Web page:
"I am putting up $1,000 of my advance money from Bloomsbury USA for the name of the person who authored the review," wrote Clarke.
Reviews in Publisher's Weekly -- which generally do not carry author credits -- can greatly affect book sales, particularly for a first-time author.
PWeditor Nora Rawlinson responded, telling Clarke that he would be better served taking up his veiled threats with the magazine, not the individual critic.
Clarke's overzealousness put We're So Famous in the news. While many derided him for being thin-skinned, his impassioned if naive response was seen by others as a cheeky and brave gesture.
"Oh, now we are moving into dangerous waters," Clarke says warily. He says that responding to the review wasn't the brightest thing to do. "Bloomsbury put the kibosh on me not to talk about this stuff, but yeah, that's true . . ."
What irked Clarke the most, he says, is the fact that, as a rule, Publisher's Weekly eschews bylines. The young author should be pissed. If only for the sake of credibility, critics should show accountability for their words and opinions.
"It's just my basic thing about reviewing," explains Clarke. "If you see a bad review by Roger Ebert and you say, 'Well, I never agree with him so I'll go see this movie anyway,' at least you have that information."
The Montana-born Clarke moved with his family to Phoenix in 1983. After graduating from Brophy Prep, he worked as a runner for Charles Keating. The job atmosphere, he says, took precedence over studies and he eventually flunked out of ASU, where he was majoring in English. The work, at least, had aesthetic bonuses and allowed him access to the old man's shiny fleet of cars. The book even makes mention of a jailed developer -- a thinly veiled allusion to Keating.
"It was way more interesting to go to work for Keating than it was to go to class. A lot of beautiful women worked there 'cause that's all Charlie really hired. When you're in college and 18, that's pretty much it. Some days it would just be taking all the Mercedeses to the car wash, or driving around and listening to the radio."
After his stint with Keating, Clarke studied creative writing at the UofA, and, later, Bennington College. He continued writing, relocated himself to New York, and worked at the venerable NYC literary agency Harold Ober Associates. He quit the job in December to promote the book.
We're So Famous is actually Clarke's second novel. His first, A Complete Gentleman, which follows a convicted rapist as he tries to resume his life in Phoenix after serving his time in prison, yielded two years' worth of rejection letters, before Clarke decided to essentially self-publish the title through Xlibris, a company associated with Random House Ventures. The experience taught Clarke a valuable lesson: that writing is separate from publishing "even though one depends on the other. My agent sent that book to every publisher big and small, and all rejected it. Of course I was bummed."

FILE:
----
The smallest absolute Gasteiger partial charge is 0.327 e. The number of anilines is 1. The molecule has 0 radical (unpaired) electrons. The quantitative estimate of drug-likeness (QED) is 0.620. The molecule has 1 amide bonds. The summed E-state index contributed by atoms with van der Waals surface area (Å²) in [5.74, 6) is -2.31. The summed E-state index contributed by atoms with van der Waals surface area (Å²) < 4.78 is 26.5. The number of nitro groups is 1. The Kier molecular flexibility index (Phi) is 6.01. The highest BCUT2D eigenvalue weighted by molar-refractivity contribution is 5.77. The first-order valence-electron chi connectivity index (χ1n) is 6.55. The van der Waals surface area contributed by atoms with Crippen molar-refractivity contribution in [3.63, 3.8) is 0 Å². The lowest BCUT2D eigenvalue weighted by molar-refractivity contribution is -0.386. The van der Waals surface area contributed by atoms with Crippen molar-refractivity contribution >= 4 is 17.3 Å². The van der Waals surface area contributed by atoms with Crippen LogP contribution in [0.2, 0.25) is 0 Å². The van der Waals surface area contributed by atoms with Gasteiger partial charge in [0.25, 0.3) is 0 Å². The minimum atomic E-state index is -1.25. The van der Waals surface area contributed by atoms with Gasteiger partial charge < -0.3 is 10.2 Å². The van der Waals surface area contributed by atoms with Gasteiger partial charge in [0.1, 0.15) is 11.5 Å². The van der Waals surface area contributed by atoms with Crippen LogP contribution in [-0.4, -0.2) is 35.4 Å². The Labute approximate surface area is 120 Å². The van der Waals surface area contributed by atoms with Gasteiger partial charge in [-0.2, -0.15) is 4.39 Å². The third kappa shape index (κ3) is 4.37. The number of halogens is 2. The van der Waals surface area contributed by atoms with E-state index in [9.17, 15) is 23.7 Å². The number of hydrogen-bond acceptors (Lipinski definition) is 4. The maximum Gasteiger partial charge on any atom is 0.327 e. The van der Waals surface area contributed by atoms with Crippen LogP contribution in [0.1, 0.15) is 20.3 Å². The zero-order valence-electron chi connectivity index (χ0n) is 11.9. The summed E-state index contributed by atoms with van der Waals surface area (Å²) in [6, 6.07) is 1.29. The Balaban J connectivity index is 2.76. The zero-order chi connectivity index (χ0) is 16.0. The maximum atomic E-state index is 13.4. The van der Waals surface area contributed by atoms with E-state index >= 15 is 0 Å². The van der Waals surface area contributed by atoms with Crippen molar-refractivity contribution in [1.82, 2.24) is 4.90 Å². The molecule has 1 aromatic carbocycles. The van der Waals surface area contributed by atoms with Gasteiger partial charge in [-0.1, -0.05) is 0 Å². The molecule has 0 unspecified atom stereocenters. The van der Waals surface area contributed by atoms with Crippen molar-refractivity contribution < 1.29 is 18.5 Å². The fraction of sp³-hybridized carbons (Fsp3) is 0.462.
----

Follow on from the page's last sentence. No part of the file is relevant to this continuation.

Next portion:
When Clarke pitched We're So Famous to his agent, she passed on it. So he got a deal without her. A friend at Bloomsbury got Clarke in the publisher's door. "I sent it to him and he liked it. And that was that. I did it as a shortcut. I did the deal without an agent, which I don't really recommend. What is sort of telling is that the editor at Bloomsbury is only 25, so you can see why he would like this book."
Clarke says the unbearable idea of going through life being unable to read is what sparked him to donate half of his royalties from We're So Famous -- roughly 50 cents a book -- to the Literacy Volunteers of Maricopa County. The nonprofit organization helps adults age 16 and older learn basic reading and writing skills. Maricopa County claims a half-million functionally illiterate people. He says the donation isn't some PR ploy.
Belinda Chron, a staffer at Literacy Volunteers, agrees. "He doesn't get a lot of money for his work. I mean, quite honestly, he's not getting a lot in return. It's not like he's going, 'Hey, look at me! Look at me! Look at all the money I'm donating.'"
Years ago, F. Scott Fitzgerald was a star. People read his short stories with the same zeal they apply to prime-time television programming today. Fitzgerald's legendary climb to celebrity status -- from decadent Roaring Twenties reveler to Hollywood script doctor to wasted alcoholic -- is ultimately what finished him off as a serious writer.
On the surface, it might appear that the fame gene features prominently in Clarke as well. For one, he threatened a major literary magazine after it ran a sour review of his work; now he's donating precious book royalties to a "cause," and his new novel reads like it's ready-made for lucrative screen options.
Although using a more sensible attention-getting tactic than his book's protagonists, it might seem, to some, anyway, that Clarke has still managed to pull off a clever get-famous-quick scheme.
"In the worst ways, Fitzgerald's writing made him a celebrity," Clarke says, sounding almost aghast at the implication that his actions might be seen as strictly self-serving. "I mean, if I was gonna do that, I would have done it on a grand scale. I wouldn't have come back here from New York, which, of course, is the media capital of the world. Now, being a writer, nobody knows who you are. That is the funny thing. I am a writer, and that's it."
The last comment is a telling one.
After a fall reading tour of colleges, Clarke plans to be back in Brooklyn by January. Because he's no different from most authors of contemporary fiction, he will then be broke, his publishing advance long since spent. February will see him out hunting for a job in the northeastern snow.